In the lower 48, the airports are enumerated in the Airport / Facility Directory (A/FD), while in Alaska, they are in the Alaska Supplement. The A/FD is mint green with a silhouette of the states covered on the front and Airport/Facility Directory on the front. The Supplement is salmon-pate-colored (peach-pink), with a table of contents on the front and Supplement written where A/FD is on the rest.
The major differences comes after the section with all the airports, their lengths, frequencies, surfaces, and misc. remarks comes a whole lot of really interesting information, a lot of which falls into the "I really wish I knew that!" or "where the heck do you figure that out?". It contains the approaches and departures to get into and out of Anchorage's spaghetti-bowl airspace, what frequencies to use over what areas, reporting points for common sightseeing areas like Denali or Knik Glacier, how to get out of Skagway, that overflying downtown Talkeetna is a bad idea (they get irritated), etc.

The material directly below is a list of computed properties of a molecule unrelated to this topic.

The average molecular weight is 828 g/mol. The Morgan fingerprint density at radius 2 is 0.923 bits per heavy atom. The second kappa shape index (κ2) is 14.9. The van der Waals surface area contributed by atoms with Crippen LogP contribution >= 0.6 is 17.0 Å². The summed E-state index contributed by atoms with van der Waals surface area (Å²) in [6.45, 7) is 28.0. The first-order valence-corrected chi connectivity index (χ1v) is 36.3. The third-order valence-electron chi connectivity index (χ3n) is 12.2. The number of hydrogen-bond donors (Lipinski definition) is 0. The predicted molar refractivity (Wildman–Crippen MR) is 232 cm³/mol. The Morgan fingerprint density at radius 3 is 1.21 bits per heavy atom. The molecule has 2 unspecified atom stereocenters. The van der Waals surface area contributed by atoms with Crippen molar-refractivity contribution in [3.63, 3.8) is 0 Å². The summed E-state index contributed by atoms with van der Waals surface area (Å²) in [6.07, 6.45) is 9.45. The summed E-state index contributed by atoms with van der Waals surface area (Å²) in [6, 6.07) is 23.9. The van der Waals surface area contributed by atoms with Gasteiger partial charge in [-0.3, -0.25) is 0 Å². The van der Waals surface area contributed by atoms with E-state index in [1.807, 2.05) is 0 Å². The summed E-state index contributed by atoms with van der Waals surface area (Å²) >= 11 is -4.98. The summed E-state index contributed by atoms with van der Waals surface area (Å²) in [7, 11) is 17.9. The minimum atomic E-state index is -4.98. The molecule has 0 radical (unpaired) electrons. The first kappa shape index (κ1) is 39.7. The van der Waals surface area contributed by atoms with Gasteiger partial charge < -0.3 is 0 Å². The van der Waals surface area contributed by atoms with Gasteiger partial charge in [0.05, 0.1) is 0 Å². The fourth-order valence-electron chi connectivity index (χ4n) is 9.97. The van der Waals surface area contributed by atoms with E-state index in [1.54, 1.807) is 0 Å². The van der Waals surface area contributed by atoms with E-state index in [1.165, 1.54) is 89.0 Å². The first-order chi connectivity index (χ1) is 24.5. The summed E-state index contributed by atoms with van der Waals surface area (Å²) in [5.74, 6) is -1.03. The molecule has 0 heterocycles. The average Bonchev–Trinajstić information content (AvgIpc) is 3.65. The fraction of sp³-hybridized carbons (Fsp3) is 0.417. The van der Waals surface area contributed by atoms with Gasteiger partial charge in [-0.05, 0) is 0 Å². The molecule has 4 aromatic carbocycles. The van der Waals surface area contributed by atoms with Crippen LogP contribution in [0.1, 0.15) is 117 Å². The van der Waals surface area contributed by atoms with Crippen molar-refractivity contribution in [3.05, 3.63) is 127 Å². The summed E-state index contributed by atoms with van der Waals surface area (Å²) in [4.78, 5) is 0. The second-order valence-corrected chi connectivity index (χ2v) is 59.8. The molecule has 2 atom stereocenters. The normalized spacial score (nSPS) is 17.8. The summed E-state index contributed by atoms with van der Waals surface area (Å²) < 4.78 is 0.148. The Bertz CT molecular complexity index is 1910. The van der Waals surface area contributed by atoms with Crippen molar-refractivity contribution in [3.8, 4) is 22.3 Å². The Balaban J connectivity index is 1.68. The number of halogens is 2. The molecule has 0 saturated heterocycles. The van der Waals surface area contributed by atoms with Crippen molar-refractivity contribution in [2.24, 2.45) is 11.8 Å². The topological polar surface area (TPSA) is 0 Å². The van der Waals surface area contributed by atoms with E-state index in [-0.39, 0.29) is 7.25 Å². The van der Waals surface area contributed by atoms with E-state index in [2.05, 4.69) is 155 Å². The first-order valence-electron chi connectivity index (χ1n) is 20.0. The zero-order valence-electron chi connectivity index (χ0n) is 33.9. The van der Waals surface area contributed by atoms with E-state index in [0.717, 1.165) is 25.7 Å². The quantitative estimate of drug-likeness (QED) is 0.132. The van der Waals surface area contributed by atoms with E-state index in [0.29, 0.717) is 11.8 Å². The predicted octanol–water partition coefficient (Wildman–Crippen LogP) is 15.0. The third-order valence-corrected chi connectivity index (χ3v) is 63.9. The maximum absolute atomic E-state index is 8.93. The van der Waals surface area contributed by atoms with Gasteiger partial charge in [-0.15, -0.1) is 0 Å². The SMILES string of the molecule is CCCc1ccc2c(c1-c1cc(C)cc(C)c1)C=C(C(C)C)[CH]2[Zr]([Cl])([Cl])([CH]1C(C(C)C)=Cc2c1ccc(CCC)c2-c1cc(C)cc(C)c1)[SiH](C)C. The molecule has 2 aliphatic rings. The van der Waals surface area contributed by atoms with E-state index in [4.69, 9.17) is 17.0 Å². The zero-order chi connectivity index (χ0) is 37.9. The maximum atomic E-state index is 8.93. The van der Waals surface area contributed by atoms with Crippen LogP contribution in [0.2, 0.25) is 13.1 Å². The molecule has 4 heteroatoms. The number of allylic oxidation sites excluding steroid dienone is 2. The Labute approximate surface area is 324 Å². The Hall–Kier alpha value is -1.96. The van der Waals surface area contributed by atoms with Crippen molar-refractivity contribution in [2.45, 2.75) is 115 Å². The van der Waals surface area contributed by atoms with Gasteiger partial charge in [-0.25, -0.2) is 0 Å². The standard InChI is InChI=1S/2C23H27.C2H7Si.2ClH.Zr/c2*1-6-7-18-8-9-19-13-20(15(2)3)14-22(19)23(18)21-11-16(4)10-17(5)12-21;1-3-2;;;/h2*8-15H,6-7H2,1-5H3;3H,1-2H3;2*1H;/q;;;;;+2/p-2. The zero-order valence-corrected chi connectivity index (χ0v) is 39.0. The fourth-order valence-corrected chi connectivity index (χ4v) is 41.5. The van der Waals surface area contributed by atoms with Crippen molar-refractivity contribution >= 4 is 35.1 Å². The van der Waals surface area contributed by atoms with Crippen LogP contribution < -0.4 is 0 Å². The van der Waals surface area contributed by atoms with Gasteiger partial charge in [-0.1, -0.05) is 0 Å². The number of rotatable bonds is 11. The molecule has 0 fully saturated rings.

There are other uses for this small paperback book. Firestarter, toilet paper, a bright-colored marker for judging the halfway point on a short dirt strip when you're not sure if you can make it off (not that I'm advocating littering, but it beats to flinders crashing!) But the best one I've heard so far was a supplement with "STAY HERE. DON'T MOVE." written on the back.
An Australian hiker got lost, and wound up about 6 miles off trail very far off the road system in winter. He'd fallen through ice and gotten soaked in temperatures well below zero. Finding him was "like finding a needle in a hay-stack." Once the pilot found him, he took his supplement, which is a very bright color against snow, wrapped some surveyor's tape around it, and tossed it out the window. When they got there on snowmachines a couple hours later, the hiker had wisely followed instructions!